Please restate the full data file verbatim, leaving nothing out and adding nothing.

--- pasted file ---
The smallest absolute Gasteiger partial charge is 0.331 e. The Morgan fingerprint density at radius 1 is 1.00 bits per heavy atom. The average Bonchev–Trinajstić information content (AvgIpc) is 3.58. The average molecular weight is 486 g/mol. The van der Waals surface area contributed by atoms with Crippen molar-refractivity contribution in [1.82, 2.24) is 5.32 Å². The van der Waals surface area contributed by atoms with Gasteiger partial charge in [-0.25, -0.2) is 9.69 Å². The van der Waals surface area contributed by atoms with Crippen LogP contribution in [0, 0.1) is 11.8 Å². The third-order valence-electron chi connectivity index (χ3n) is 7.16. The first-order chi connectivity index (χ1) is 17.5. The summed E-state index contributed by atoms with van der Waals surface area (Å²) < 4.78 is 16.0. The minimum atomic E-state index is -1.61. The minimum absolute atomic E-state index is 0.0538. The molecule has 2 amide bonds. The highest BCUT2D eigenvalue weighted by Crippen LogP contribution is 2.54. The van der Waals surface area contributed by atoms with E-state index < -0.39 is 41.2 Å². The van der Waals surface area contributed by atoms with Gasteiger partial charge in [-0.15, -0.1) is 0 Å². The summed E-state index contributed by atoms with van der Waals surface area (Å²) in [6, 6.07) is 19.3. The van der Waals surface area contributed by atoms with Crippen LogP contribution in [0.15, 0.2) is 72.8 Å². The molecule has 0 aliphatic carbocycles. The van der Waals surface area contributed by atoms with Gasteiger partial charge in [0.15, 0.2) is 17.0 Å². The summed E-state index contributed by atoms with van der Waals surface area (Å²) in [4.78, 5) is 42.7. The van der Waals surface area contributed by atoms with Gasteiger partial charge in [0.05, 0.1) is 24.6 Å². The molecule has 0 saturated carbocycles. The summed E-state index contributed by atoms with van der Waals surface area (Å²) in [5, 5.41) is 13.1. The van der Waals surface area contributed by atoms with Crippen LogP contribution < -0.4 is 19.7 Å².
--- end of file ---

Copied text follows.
The smallest absolute Gasteiger partial charge is 0.331 e. The Morgan fingerprint density at radius 1 is 1.00 bits per heavy atom. The average Bonchev–Trinajstić information content (AvgIpc) is 3.58. The average molecular weight is 486 g/mol. The van der Waals surface area contributed by atoms with Crippen molar-refractivity contribution in [1.82, 2.24) is 5.32 Å². The van der Waals surface area contributed by atoms with Gasteiger partial charge in [-0.25, -0.2) is 9.69 Å². The van der Waals surface area contributed by atoms with Crippen LogP contribution in [0, 0.1) is 11.8 Å². The third-order valence-electron chi connectivity index (χ3n) is 7.16. The first-order chi connectivity index (χ1) is 17.5. The summed E-state index contributed by atoms with van der Waals surface area (Å²) < 4.78 is 16.0. The minimum atomic E-state index is -1.61. The minimum absolute atomic E-state index is 0.0538. The molecule has 2 amide bonds. The highest BCUT2D eigenvalue weighted by Crippen LogP contribution is 2.54. The van der Waals surface area contributed by atoms with E-state index < -0.39 is 41.2 Å². The van der Waals surface area contributed by atoms with Gasteiger partial charge in [-0.15, -0.1) is 0 Å². The summed E-state index contributed by atoms with van der Waals surface area (Å²) in [6, 6.07) is 19.3. The van der Waals surface area contributed by atoms with Crippen LogP contribution in [0.15, 0.2) is 72.8 Å². The molecule has 0 aliphatic carbocycles. The van der Waals surface area contributed by atoms with Gasteiger partial charge in [0.15, 0.2) is 17.0 Å². The summed E-state index contributed by atoms with van der Waals surface area (Å²) in [4.78, 5) is 42.7. The van der Waals surface area contributed by atoms with Gasteiger partial charge in [0.05, 0.1) is 24.6 Å². The molecule has 0 saturated carbocycles. The summed E-state index contributed by atoms with van der Waals surface area (Å²) in [5, 5.41) is 13.1. The van der Waals surface area contributed by atoms with Crippen LogP contribution < -0.4 is 19.7 Å².